Don’t jump in without doing your due diligence, don’t interact with random NFTs, and don’t click links from random people.

Gone Phishing

Traditionally email was the weapon of choice, phishing is now a plague on Discord and Twitter.

Phishing takes many forms. Here are a just couple of examples.

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Metamask Help

The mere mention of Metamask on Twitter will send phishing bots into a frenzy akin to piranhas when fresh meat has fallen in.

It’s a keyword that once detected sends the bots in with offers to help. They link to a document where you just have to enter your seed words or private key and tell you that someone from Metamask will help you.

Instead its not someone from Metamask, it’s a scammer, and they will empty your wallet faster than a piranha strips a body.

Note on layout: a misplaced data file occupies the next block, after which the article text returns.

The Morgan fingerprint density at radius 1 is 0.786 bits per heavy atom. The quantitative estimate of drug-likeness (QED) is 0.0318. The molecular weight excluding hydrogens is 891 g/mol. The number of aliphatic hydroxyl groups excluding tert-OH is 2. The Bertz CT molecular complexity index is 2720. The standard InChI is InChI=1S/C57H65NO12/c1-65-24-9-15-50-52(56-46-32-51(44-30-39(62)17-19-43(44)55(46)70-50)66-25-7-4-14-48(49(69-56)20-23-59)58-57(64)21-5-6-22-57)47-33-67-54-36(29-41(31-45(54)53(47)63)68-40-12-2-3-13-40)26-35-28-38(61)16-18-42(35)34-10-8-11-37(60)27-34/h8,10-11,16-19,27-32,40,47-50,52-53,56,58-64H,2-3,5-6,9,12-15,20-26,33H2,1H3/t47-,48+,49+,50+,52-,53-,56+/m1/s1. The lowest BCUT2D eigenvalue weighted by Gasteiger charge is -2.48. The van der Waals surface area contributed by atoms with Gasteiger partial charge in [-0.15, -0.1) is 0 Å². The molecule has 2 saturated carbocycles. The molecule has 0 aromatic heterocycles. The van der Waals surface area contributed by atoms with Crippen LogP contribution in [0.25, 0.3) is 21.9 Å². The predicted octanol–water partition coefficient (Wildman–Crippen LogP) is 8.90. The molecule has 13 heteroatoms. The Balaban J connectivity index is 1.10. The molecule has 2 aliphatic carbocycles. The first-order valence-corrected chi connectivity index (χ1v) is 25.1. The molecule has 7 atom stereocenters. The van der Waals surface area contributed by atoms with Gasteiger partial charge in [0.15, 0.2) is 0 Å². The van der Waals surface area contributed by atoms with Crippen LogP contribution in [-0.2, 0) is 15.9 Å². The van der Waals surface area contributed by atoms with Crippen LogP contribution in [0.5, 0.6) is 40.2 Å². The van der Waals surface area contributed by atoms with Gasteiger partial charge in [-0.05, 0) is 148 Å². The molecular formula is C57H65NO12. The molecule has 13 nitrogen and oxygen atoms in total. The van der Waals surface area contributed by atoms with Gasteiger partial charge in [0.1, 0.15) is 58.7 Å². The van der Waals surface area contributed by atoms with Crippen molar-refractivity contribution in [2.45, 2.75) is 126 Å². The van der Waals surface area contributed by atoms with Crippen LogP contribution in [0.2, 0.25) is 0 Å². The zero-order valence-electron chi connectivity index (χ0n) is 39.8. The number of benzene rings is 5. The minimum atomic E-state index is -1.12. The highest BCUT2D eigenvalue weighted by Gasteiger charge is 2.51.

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How to avoid it?

Don’t click those random links – if you need help go via the official support channels – no legitimate company will ever ask for your seed words or private key.

Discord Winners

Whoo-hoo you just got a direct message on Discord telling you that you have won something or that you get early access to an NFT whitelist or some other amazing prize.

No, you haven’t – it’s a trap.

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How to avoid it?

Turn off Discord direct messages and if that’s too difficult for you just ignore, block, and report any DMs promising you something.

Its A Neverending War

Scammers have been around for millennia and will be around for millennia more (if we last that long) – it’s an evolving battle that takes different guises. Some clever, using complicated social engineering and code exploits to steal millions. Some are not so clever and just use sheer weight of numbers in the hope that someone will get greedy, wanting something for nothing, and will click on a spam link.

At the end of the day nobody can warn you about every scam – there are just too many and new ones appear every day – just be suspicious of anyone offering something for nothing.

You have been warned.

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TL:DR be vigilant, don’t click on random links, don’t ever enter your seed phrase or private key, and if it seems too good to be true it probably is.